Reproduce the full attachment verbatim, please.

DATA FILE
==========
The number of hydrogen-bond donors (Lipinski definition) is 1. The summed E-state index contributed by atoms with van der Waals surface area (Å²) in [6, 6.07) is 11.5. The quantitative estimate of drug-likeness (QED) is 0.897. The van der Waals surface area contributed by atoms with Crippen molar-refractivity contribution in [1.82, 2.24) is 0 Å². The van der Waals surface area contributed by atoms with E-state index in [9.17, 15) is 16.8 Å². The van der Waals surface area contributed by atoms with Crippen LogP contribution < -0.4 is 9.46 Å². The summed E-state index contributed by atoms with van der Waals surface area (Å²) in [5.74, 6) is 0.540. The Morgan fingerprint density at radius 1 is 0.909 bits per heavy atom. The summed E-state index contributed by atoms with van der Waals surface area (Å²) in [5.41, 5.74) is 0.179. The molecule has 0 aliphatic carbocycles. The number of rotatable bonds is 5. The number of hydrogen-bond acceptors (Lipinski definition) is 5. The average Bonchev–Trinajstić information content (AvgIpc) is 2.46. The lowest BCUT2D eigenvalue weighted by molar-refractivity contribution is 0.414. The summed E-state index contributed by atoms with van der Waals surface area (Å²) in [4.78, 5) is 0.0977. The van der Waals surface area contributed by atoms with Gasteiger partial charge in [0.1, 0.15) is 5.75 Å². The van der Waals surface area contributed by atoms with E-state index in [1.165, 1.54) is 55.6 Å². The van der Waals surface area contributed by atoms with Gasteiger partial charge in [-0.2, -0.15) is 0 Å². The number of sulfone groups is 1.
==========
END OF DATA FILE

The number of hydrogen-bond donors (Lipinski definition) is 1. The summed E-state index contributed by atoms with van der Waals surface area (Å²) in [6, 6.07) is 11.5. The quantitative estimate of drug-likeness (QED) is 0.897. The van der Waals surface area contributed by atoms with Crippen molar-refractivity contribution in [1.82, 2.24) is 0 Å². The van der Waals surface area contributed by atoms with E-state index in [9.17, 15) is 16.8 Å². The van der Waals surface area contributed by atoms with Crippen LogP contribution < -0.4 is 9.46 Å². The summed E-state index contributed by atoms with van der Waals surface area (Å²) in [5.74, 6) is 0.540. The Morgan fingerprint density at radius 1 is 0.909 bits per heavy atom. The summed E-state index contributed by atoms with van der Waals surface area (Å²) in [5.41, 5.74) is 0.179. The molecule has 0 aliphatic carbocycles. The number of rotatable bonds is 5. The number of hydrogen-bond acceptors (Lipinski definition) is 5. The average Bonchev–Trinajstić information content (AvgIpc) is 2.46. The lowest BCUT2D eigenvalue weighted by molar-refractivity contribution is 0.414. The summed E-state index contributed by atoms with van der Waals surface area (Å²) in [4.78, 5) is 0.0977. The van der Waals surface area contributed by atoms with Gasteiger partial charge in [0.1, 0.15) is 5.75 Å². The van der Waals surface area contributed by atoms with E-state index in [1.165, 1.54) is 55.6 Å². The van der Waals surface area contributed by atoms with Gasteiger partial charge in [-0.2, -0.15) is 0 Å². The number of sulfone groups is 1.